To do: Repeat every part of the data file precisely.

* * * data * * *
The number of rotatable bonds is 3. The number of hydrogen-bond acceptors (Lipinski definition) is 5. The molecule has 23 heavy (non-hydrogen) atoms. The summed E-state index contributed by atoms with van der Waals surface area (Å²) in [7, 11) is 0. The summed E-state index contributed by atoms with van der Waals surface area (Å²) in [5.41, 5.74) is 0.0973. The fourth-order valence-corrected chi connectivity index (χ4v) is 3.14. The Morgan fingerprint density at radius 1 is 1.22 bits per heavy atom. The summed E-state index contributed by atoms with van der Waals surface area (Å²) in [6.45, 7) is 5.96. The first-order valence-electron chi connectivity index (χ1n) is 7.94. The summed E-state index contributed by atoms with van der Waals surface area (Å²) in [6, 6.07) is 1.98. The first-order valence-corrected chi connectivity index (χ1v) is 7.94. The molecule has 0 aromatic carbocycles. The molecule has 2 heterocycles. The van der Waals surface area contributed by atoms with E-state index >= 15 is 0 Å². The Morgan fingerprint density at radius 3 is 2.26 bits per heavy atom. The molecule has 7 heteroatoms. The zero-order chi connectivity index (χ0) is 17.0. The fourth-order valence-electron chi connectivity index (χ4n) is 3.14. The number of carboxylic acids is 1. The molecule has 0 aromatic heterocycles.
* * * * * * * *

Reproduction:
The number of rotatable bonds is 3. The number of hydrogen-bond acceptors (Lipinski definition) is 5. The molecule has 23 heavy (non-hydrogen) atoms. The summed E-state index contributed by atoms with van der Waals surface area (Å²) in [7, 11) is 0. The summed E-state index contributed by atoms with van der Waals surface area (Å²) in [5.41, 5.74) is 0.0973. The fourth-order valence-corrected chi connectivity index (χ4v) is 3.14. The Morgan fingerprint density at radius 1 is 1.22 bits per heavy atom. The summed E-state index contributed by atoms with van der Waals surface area (Å²) in [6.45, 7) is 5.96. The first-order valence-electron chi connectivity index (χ1n) is 7.94. The summed E-state index contributed by atoms with van der Waals surface area (Å²) in [6, 6.07) is 1.98. The first-order valence-corrected chi connectivity index (χ1v) is 7.94. The molecule has 0 aromatic carbocycles. The molecule has 2 heterocycles. The van der Waals surface area contributed by atoms with E-state index >= 15 is 0 Å². The Morgan fingerprint density at radius 3 is 2.26 bits per heavy atom. The molecule has 7 heteroatoms. The zero-order chi connectivity index (χ0) is 17.0. The fourth-order valence-electron chi connectivity index (χ4n) is 3.14. The number of carboxylic acids is 1. The molecule has 0 aromatic heterocycles.